You are here

Articles: Asset & Investments

It wasn't long ago that the longstanding relationship between town and gown in both Pittsburgh and Providence absorbed a shock, as city officials rolled out plans to tax local colleges and universities.

In 2009, the mayor of Pittsburgh proposed a 1 percent tax on tuitions at the city's 11 higher education institutions to shore up the pension fund for city employees. The mayor in Providence, meanwhile, sought legislation to reduce a $17 million budget deficit with a levy of $150 a semester for each student at Brown University, Johnson and Wales University, and Providence College.

As 2010 comes to a close, campus officials still have concerns about economic realities, but as many in higher education have learned firsthand, a department doesn't need an overabundance of budget dollars and staff members to operate effectively. In fact, tighter budgets bring on creative problem solving, and it's entirely possible to save time and money while raising service to a higher level.

Gov. Mitch Daniels recently implored Indiana's public college trustees to maximize efficiencies and cut administrative costs. Instead of coming to the "Statehouse asking for more money," as he stated, trustees should "stay back at the school and find ways to be more efficient with those dollars." As the president of Indiana's largest public college, I applaud the Governor for acknowledging how critical it is to manage costs as our state faces serious budget challenges. And we all have put some recent efforts in place, under the guidance of our trustees, to cut spending.

Educating students to "think critically, reason wisely, and act humanely" is solidly at the core of what we do in higher education. Sometimes it seems, though, that what's at the periphery—including retail, real estate, and public facilities— demands an inordinate amount of our time and energy. In audits and reports, letters to alumni, and press releases, we lump those responsibilities together under "auxiliary enterprises." The diversity and range of what these may be, however, defies categorization.

It is easy to communicate with constituents when you are talking about enrollment growth, a large financial gift, faculty accomplishments and new building projects. But what about when the going gets rough? What then? How do you share bad news with individuals, both internal and external, who are vested in your institution?

Are you watching all the for-profit universities'; stocks soar as their online programs grow by double-digit percentages?

Have you been reading about private equity firms buying failed private colleges and "preserving the mission,"; but developing online programs? Do you wonder how the University of Phoenix grew to more than 400,000 students? Do you believe that you could develop online programs, market them nationally, capture a small share of those online students, and add millions to your bottom line?

Determining the fair value of assets and liabilities on a university's financial statement has become increasingly stringent, particularly under the Financial Accounting Standards Board (FASB) Accounting Standards Codification Fair Value Measurements and Disclosures (Topic 820), formerly FAS 157. Since compliance with accounting regulations is an undeniable part of a CFO's responsibility, it is important that accounting professionals in higher education are aware of the new standards under Topic 820.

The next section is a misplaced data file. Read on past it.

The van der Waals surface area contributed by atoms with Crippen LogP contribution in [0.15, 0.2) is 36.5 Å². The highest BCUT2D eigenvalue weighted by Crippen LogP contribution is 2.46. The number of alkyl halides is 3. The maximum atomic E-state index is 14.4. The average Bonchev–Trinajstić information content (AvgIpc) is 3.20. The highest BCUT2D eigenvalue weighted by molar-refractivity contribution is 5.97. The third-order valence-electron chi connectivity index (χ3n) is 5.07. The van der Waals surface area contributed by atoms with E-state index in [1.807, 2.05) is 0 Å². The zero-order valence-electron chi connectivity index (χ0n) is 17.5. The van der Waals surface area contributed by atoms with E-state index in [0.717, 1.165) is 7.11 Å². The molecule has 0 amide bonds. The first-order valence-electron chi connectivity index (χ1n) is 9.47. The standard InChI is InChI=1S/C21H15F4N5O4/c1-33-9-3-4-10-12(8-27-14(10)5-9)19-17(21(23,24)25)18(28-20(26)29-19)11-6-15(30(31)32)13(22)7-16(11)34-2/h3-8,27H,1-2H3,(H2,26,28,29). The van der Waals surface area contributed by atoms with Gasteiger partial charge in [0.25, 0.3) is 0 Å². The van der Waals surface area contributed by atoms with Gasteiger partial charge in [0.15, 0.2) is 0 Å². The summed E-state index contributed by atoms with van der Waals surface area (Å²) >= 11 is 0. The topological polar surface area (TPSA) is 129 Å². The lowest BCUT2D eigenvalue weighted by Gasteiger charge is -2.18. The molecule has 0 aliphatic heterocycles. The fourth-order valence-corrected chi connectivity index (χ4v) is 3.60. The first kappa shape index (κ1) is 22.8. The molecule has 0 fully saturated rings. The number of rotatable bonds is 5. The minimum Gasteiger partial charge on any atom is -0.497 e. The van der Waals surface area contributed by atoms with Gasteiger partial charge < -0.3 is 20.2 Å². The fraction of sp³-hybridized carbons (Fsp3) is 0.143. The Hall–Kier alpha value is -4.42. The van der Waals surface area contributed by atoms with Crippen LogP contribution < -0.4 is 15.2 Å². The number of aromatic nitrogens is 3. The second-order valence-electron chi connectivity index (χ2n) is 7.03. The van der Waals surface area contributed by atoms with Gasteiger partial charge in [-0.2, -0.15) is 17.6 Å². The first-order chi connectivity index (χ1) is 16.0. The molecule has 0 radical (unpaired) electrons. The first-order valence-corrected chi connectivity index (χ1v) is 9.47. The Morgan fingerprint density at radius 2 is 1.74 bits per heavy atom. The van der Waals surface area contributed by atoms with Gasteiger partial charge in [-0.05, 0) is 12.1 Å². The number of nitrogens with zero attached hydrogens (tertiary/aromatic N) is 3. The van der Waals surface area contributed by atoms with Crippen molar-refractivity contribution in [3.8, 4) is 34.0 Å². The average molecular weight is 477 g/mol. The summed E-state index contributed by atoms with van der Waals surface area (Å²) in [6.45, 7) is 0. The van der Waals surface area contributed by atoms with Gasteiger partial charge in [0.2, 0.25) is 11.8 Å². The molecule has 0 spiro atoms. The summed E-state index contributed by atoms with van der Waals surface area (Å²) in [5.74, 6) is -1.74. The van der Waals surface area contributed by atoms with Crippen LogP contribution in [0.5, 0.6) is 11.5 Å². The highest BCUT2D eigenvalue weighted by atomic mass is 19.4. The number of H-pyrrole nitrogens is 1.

Year-end statements for pensions, 403(b) accounts, and mutual funds aren't as frightening to open as they were this time last year. University endowment managers usually wait until their fiscal year ends in June before they really look at their statements, but interim surveys indicate that performance has improved.

WHEN LYNNE SCHAEFER STARTED HER position as vice president for administration and finance at the University of Maryland, Baltimore County in 2005, the institution's financial reporting tool left much to be desired. Developed internally to pull data from UMBC's PeopleSoft ERP, the tool has produced complex reports that make it "hard to find exactly what pieces of information you're looking at," she says. "This creates frustration, especially for the untrained eye. ... I'm sure in some cases it has resulted in people throwing up their hands and just hoping it all goes ok."

THE NEWS COMING OUT OF higher education these days can seem like an endless stream of updates on shrinking endowments, rising tuition costs, and across-the-board budget cuts. The recession is hitting higher education hard; it seems no one is being spared.

IN THE CURRENT ECONOMIC environment, it comes as no surprise that some higher ed institutions are beginning to wonder whether a radical strategy like reducing sticker price would be the best way to maintain market share. This spring, deposits were lagging at many private IHEs, even at campuses where admit numbers were up. More families were appealing financial aid awards, and more institutions were responding to those appeals. Officials are concerned students may “melt away” before fall.

 

JULY 1 WILL MARK THE START of the new budget year in most institutions across the country. Nothing new, as that’s the regular budget cycle of higher education. But new this year are the deep cuts some budgets have undergone due to the economic situation.

Twenty years ago, projectors had three "guns," weighed between 80-120 pounds, were the size of a coffee table, and took a crew of technicians a couple of days to install and converge. They were dim, expensive, and finicky machines, but the one advantage they had over today's bright, ultra-portable, and inexpensive projectors was that you could come into the classroom or lecture theater and pretty much count on still finding them, on the ceiling, where they were yesterday. Theft wasn't an issue.

Pages